I found that as my eating disorders improved, my compulsive shopping intensified and became my primary addiction. Clearly, I hadn’t fully addressed the underlying issues that led me to both starve myself and shop too much, so I continued to need a form of escapist behavior to deal with the stresses of life.
Both issues are destructive and embarrassing for me, but at this point it’s easier to share my eating disordered past with others. Of course it’s easier because it’s mostly in the past tense, whereas the shopping problem continues to persist in the here and now.
To Feel More in Control
There are many things in life we cannot control, no matter how hard we try to manage all aspects of our existence. As a self-professed “control freak,” I often have a difficult time accepting that I cannot orchestrate everything in my life. Not knowing how something will turn out can be extremely anxiety producing for all of us, but especially for the control freaks among us.
When I find myself ruminating over the areas of my life that feel chaotic, I frequently find my mind wandering to thoughts of shopping. Without even realizing that I made an actual choice to do so, I may end up browsing an online store or getting in my car to go to the mall. Once inside what I see as the “safe” world of shopping, my anxiety decreases. I take in all of the beautiful sights and immerse myself completely in what there is to see, try on, and buy.
I may not be able to control everything – or even all that much – in my life, but I can control when and where I shop, as well as what I buy. That may be my internal reasoning, but of course we know that’s not really true. As a shopaholic, I often lose control and end up buying far too much, as well as items I just don’t need. So I’m not really more in control when I shop, but the retail world is definitely less scary than the “real world.” When shopping, one isn’t dealing with life or death issues or major uncertainty that could have lasting implications. Shopping is often much more fun than other areas of life, so it’s hard to avoid the mall or the ecommerce sites and face the difficulties in life.
To Find Meaning in Your Life or To Deny Death
As I’ve written about previously, I struggle with knowing and fulfilling my life purpose. I’ve had a number of careers and at age 47, I’m still trying to discover what I want to “be” when I grow up. As I get older and exhaust more possibilities, I’ve begun to wonder if I’ll ever find the ever-elusive “it.” This makes me very anxious, as does my lack of deep and meaningful connections with others. Although I don’t feel that my life has no meaning, it doesn’t have as much meaning as I’d like it to have. I thought I’d be in a very different place at this point of my life, but I often feel like a rudderless ship or a tree blowing about in the wind.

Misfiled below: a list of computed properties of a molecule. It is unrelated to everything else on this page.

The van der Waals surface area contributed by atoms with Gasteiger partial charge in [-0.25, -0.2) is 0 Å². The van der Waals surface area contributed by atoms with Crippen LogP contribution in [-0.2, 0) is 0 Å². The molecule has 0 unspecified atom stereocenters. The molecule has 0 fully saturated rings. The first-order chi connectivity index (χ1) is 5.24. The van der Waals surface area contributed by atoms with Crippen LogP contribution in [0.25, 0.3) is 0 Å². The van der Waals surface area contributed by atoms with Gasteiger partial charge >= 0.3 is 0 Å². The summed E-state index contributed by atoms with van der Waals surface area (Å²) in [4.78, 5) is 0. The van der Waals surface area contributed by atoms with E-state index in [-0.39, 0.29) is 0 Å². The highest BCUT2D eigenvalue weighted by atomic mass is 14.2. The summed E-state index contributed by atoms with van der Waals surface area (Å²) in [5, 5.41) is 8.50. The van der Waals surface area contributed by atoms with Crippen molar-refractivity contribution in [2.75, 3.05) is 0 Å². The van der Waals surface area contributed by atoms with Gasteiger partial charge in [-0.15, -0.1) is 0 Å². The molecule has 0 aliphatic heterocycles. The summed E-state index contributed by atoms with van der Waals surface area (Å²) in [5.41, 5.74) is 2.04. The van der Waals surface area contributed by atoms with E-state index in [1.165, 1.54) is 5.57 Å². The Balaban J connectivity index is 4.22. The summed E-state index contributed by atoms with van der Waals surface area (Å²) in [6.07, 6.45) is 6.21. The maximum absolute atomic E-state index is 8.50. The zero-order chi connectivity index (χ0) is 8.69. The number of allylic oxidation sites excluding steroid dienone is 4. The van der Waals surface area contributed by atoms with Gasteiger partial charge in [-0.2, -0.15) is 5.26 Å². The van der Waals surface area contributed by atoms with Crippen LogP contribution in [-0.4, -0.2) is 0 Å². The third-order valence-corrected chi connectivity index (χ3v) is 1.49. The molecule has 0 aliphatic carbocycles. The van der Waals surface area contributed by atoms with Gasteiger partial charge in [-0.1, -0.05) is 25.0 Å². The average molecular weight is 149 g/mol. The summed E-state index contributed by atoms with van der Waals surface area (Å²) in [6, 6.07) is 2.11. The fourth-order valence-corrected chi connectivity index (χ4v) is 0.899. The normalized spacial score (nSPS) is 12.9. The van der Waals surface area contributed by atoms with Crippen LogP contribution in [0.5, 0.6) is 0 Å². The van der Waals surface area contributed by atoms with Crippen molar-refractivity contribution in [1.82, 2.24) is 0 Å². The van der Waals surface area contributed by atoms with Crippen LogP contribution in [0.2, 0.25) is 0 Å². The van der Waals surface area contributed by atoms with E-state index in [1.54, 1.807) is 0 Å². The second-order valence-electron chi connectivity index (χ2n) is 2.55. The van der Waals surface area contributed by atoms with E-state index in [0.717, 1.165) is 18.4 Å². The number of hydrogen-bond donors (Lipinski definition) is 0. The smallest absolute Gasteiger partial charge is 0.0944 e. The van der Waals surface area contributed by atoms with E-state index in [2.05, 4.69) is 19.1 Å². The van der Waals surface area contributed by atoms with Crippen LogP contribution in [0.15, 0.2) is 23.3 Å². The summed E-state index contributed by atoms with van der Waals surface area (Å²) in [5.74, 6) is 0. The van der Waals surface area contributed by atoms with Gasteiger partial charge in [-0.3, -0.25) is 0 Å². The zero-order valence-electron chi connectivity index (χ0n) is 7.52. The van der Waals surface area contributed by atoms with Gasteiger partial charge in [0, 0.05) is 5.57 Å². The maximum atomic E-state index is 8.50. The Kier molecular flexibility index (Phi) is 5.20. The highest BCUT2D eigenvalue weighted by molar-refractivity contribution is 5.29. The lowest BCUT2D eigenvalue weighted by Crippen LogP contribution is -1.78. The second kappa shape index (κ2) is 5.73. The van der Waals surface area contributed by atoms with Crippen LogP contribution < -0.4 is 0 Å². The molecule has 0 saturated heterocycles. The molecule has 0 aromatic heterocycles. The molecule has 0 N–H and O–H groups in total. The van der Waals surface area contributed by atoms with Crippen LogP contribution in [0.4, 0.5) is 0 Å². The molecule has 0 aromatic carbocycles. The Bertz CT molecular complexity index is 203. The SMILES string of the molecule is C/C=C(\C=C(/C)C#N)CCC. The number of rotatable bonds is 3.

To add insult to injury, I’ve struggled with some very difficult health issues in recent years that have led me to wonder if perhaps my days are numbered. Even if I will be around for many years to come, I lack the energy and vitality I once had. I often feel tired and weary and afraid that perhaps I will always feel this way – or worse. I am very afraid of death and when I feel terrible physically, that fear intensifies.
Shopping takes my mind off my fears, so it’s incredibly appealing to me. If I’ve had a few rough days or weeks, I look forward to shopping as soon as possible so I can immerse myself in that experience and shut out my fears and anxieties. When I’m surrounded by so many new and beautiful things, I actually feel more new and beautiful, too. I feel more hopeful that I can feel like a young and vibrant woman once again. I get a shot of energy when I shop that I just don’t feel in most other situations. The only other experience that comes close is going to the movies, as I am then able to lose myself in the story and characters.
But when the movie ends or I leave the store with my (often too many) purchases, the reality of my life, uncertainties, and illnesses comes rushing back to me. I did not find lasting meaning through shopping, nor did I deny death through surrounding myself with newness. I am the same person with the same problems, but I might also add the new problem of overspending to the mix. I didn’t fix anything by shopping, but the allure of escaping reality for even a few hours keeps drawing me back for more.
The Many Faces of Overshopping
As you can see, there are many reasons why I overshop. Some of them are very similar and even overlap each other, but there’s no shortage of compelling drivers for my compulsive shopping behavior. I share my stories with all of you in the hope that you’ll perhaps feel less alone. I’m sure that as you read my narrative above, many of you were able to see yourselves in what I wrote. You may have thought that only you felt that way, but now you know at least one other person who shares your struggle and pain. In truth, I’m convinced that many of us walk a similar path. We are not alone!
- Why do you overshop?
- Do the 11 reasons presented by Dr. Benson resonate for you?
- Do you see yourself in some of what I shared?
I invite you to take some time to ponder the suggested reasons for overshopping and even spend a block of time journaling about what you uncover. If you feel comfortable sharing any of your insights with me and my readers, please do so. We can all benefit from each other’s insights and experiences. If you’re not up to sharing, that’s okay, too. Either way, I hope you’ve gained a better understanding of the roots of your overshopping. Awareness is a powerful first step toward recovery.